As with all dual use phenomena, cyber-criminals have noticed the opportunities for wrong-doing inherent in cloud services and evolved new techniques to their benefit.
Recently, security researchers have spotted two kinds of ransomware, Cerber and cuteRansomware, using cloud services as a medium to deliver spam emails or host decryption keys and command-and-control functionality.
A new variant of Cerber targets Office 365 users via malicious macros laced into office documents. This ransomware is able to encrypt 442 file types with a combination of AES-265 and RSA. It has been discovered and named RANSOM_CERBER.CAD by Trend Micro.
This family of ransomware has been constantly updating tactics to infect victims' systems. Similar to previous variants of Cerber, it will drop several downloaders to fetch malicious content from the Internet upon activation of a macro.
cuteRansomware has taken a step further and used the well-known Google Docs service to deliver ransomware and avoid detection. It is an enhanced Chinese version of my-Little-Ransomware, previously published on GitHub. cuteRansomware was modified to send collected data to a Google Doc.
Cerber's latest variant drops a VBS file that reads a ransom note by a computer-generated voice. This feature has not been widely seen among ransomware families. But, its capabilities are not restricted to encrypting 442 file types. Cerber modifies various available counter-measures used when users encounter ransomware threats. The ransomware deletes shadow copies, disables Windows repair and also modifies the machine's Internet Explorer Zone Settings.
cuteRansomware goes after quite a small number of file extensions including .bmp, .png, .jpg, .zip, .txt, .pdf, .pptx, .docx, .py, .cpp, .pcap, .enc, .pem, and .csr. The extension of an encrypted file will be replaced by “.encrypted” in Chinese.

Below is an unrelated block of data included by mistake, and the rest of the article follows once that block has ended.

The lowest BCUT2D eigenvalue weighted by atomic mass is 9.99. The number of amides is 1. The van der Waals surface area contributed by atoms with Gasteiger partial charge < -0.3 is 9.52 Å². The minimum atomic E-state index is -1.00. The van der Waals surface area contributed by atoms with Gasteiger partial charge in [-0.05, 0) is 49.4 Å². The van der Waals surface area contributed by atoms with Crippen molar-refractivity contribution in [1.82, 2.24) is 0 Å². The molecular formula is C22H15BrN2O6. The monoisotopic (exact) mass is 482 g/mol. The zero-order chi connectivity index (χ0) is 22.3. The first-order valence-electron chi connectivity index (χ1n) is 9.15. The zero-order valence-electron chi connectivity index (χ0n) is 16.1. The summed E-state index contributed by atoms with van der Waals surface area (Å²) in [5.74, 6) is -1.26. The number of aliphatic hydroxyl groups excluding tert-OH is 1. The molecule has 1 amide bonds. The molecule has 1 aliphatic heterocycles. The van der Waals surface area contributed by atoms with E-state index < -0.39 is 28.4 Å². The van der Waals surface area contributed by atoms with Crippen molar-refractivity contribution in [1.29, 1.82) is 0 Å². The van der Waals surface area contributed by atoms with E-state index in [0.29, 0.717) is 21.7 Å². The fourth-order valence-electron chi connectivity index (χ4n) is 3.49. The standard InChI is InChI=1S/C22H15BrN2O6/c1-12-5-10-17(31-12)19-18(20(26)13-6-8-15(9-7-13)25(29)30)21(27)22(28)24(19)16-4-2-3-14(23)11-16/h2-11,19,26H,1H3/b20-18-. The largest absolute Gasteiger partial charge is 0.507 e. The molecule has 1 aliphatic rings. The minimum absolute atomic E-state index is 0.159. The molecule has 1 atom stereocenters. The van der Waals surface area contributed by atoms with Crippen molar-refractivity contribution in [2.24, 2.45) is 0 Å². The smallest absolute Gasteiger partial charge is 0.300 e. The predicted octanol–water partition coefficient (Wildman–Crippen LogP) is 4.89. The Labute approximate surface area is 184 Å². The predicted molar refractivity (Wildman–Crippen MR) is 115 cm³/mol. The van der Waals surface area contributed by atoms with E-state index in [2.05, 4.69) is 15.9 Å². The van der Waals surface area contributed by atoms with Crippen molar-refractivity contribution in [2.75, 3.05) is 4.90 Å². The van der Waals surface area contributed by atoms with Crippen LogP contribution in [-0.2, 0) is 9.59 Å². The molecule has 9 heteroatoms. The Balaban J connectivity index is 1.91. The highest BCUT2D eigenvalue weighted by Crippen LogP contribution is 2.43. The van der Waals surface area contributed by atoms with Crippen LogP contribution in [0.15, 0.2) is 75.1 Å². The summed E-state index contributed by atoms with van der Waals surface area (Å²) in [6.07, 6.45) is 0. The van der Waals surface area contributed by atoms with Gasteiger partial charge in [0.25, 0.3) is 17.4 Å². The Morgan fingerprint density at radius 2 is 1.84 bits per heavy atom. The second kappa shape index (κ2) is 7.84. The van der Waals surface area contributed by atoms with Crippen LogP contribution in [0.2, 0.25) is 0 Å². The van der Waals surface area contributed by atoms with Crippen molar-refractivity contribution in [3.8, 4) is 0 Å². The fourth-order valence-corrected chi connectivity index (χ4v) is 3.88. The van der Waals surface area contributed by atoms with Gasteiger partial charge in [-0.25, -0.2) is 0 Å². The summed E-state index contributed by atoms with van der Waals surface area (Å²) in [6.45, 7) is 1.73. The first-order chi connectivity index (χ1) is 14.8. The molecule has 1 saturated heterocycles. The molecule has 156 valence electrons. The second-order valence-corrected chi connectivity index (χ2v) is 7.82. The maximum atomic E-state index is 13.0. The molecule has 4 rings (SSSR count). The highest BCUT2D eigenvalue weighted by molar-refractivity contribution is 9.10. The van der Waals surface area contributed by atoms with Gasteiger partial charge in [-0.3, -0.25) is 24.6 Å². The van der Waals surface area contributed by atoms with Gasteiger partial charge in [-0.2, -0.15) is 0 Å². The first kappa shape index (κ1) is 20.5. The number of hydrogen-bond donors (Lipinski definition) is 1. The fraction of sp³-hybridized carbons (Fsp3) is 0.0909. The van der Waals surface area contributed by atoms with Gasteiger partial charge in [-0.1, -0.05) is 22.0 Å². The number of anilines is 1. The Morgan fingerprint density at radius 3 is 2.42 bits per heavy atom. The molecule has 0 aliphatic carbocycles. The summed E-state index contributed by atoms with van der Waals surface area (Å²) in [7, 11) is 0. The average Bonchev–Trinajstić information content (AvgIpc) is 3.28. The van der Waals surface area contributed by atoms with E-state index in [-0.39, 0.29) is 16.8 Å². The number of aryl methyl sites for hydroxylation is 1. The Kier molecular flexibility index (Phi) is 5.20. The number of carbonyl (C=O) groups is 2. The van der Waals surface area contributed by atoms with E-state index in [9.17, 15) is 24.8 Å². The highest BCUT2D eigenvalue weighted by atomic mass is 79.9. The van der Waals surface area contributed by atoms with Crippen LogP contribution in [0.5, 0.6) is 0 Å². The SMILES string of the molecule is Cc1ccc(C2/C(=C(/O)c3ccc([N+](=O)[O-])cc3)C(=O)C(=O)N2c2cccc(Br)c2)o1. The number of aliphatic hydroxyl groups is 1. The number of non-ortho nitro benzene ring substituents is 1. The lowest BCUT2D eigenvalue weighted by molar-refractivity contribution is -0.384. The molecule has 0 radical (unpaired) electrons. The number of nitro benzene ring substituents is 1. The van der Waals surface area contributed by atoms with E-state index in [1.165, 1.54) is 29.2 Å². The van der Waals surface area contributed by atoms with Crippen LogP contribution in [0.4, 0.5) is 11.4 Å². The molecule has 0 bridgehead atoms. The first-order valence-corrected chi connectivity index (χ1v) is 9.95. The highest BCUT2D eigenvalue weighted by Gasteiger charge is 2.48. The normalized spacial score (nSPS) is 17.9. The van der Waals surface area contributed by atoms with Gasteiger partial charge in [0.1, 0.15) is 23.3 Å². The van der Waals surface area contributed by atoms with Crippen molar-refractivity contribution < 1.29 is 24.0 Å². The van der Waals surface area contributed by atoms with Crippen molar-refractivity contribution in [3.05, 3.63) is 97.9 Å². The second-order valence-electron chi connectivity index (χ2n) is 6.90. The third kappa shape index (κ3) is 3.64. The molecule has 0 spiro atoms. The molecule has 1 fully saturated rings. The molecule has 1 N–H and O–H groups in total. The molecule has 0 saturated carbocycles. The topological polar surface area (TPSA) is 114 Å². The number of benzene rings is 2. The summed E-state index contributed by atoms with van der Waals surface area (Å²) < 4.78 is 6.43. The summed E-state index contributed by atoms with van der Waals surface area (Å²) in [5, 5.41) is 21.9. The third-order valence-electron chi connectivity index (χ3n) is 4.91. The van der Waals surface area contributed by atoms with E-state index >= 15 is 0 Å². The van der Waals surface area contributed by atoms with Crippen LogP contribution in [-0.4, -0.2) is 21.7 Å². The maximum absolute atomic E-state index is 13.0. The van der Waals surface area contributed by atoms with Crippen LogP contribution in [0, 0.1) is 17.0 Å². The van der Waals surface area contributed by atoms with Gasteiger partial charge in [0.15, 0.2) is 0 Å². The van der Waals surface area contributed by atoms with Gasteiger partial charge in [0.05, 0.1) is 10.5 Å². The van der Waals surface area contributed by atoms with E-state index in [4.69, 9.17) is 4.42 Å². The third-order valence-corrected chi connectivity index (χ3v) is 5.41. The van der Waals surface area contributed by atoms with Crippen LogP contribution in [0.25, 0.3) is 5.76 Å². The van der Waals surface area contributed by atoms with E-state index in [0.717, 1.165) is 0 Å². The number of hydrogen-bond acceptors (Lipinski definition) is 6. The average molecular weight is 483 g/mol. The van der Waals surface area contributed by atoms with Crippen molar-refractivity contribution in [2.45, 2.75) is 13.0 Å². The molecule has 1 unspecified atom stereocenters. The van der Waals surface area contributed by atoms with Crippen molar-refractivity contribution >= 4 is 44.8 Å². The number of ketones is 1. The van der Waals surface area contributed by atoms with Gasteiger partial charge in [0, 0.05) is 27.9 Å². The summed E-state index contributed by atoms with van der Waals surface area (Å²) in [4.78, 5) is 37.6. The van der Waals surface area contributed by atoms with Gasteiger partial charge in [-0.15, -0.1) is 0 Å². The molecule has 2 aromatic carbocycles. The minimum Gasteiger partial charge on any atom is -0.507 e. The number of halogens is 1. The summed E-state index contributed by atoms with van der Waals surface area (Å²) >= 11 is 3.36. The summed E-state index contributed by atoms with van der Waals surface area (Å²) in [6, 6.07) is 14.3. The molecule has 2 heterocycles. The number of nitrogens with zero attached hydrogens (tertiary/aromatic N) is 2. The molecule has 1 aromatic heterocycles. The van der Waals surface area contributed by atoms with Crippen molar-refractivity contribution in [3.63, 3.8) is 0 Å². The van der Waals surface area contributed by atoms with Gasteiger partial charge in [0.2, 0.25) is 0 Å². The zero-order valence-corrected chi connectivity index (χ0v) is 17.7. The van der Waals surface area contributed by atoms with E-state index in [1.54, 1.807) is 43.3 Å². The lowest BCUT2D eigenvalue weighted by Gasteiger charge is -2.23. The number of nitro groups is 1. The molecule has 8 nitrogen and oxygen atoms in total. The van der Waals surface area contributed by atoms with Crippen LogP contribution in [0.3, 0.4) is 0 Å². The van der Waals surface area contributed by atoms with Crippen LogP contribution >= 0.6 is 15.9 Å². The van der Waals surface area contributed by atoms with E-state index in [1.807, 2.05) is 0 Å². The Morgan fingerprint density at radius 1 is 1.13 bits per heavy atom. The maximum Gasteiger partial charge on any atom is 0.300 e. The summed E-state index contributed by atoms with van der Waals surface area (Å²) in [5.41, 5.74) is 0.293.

“What makes cuteRansomware interesting is the usage of a well-known cloud service provider acting as the command and control server. This instance is using Google Docs to maintain the encryption and decryption keys for each victim. While unique, hosting the keys on Google Docs is a short-term solution,” Travis Smith, senior security research engineer at Tripwire wrote in an email to SCMagazineUK.com.
“The use of cloud services like Google Docs may be a signal about attacker intentions to use cloud services in the future. Also, we may even conclude that ransomware authors will abuse cloud services, not only for storing keys but also for their command-and-control (C&C) communications,” Umesh Wanve, staff engineer at Netskope wrote on a blog post.
“As with any piece of ransomware, it's important to follow best practices such as keeping backups of important files, even if they are stored on the cloud. Just because files are stored in the cloud, doesn't mean that they are safe from the greedy grasp of ransomware,” Travis added.